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October 1986

Changing Aspects of Radiation Enteropathy

Author Affiliations

Riverside, Calif

Arch Surg. 1986;121(10):1212-1213. doi:10.1001/archsurg.1986.01400100124025

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To the Editor.—In the article "Changing Aspects of Radiation Enteropathy," by Morgenstern et al,1 the authors advise avoiding anastomosis in terminal ileal loops following resection for obstruction, fistulization, ulceration, or perforation. They advise resection of the terminal ileum and proximal colon with an ileocolic anastomosis so that the resultant anastomosis remains outside the pelvis.

Loss of the ileocecal sphincter may cause rapid intestinal tract transit; diarrhea due to dumping of bile into the colon, with colonic irritation; and further bacterial colonization of the small bowel due to reflux (this in a bowel already somewhat compromised by radiation therapy).2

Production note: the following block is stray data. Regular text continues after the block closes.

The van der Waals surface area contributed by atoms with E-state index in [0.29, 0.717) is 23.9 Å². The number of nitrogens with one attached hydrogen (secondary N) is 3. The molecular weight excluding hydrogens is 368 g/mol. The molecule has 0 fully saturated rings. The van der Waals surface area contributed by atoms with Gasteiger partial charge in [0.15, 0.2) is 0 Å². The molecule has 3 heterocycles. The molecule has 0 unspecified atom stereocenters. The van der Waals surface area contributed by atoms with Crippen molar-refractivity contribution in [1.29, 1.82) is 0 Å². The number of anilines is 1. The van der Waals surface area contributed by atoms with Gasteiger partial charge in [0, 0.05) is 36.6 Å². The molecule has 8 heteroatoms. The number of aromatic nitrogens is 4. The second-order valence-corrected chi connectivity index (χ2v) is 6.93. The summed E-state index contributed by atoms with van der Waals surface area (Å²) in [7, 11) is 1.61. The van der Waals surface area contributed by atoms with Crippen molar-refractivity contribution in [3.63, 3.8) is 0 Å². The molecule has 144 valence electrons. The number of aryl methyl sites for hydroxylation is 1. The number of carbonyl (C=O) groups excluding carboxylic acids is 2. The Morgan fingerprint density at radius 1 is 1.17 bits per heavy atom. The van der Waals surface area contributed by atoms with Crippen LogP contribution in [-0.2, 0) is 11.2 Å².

If the ileocecal junction can be spared, perhaps the resultant anastomosis can be kept out of the pelvis by other surgical methods.

Morgenstern L, Hart M, Lugo D, et al:  Changing aspects of radiation enteropathy . Arch Surg 1985;120:1225-1228.Article
Braslow L:  Ileocecal valve: Misconceptions . Arch Surg 1982;117:294.Article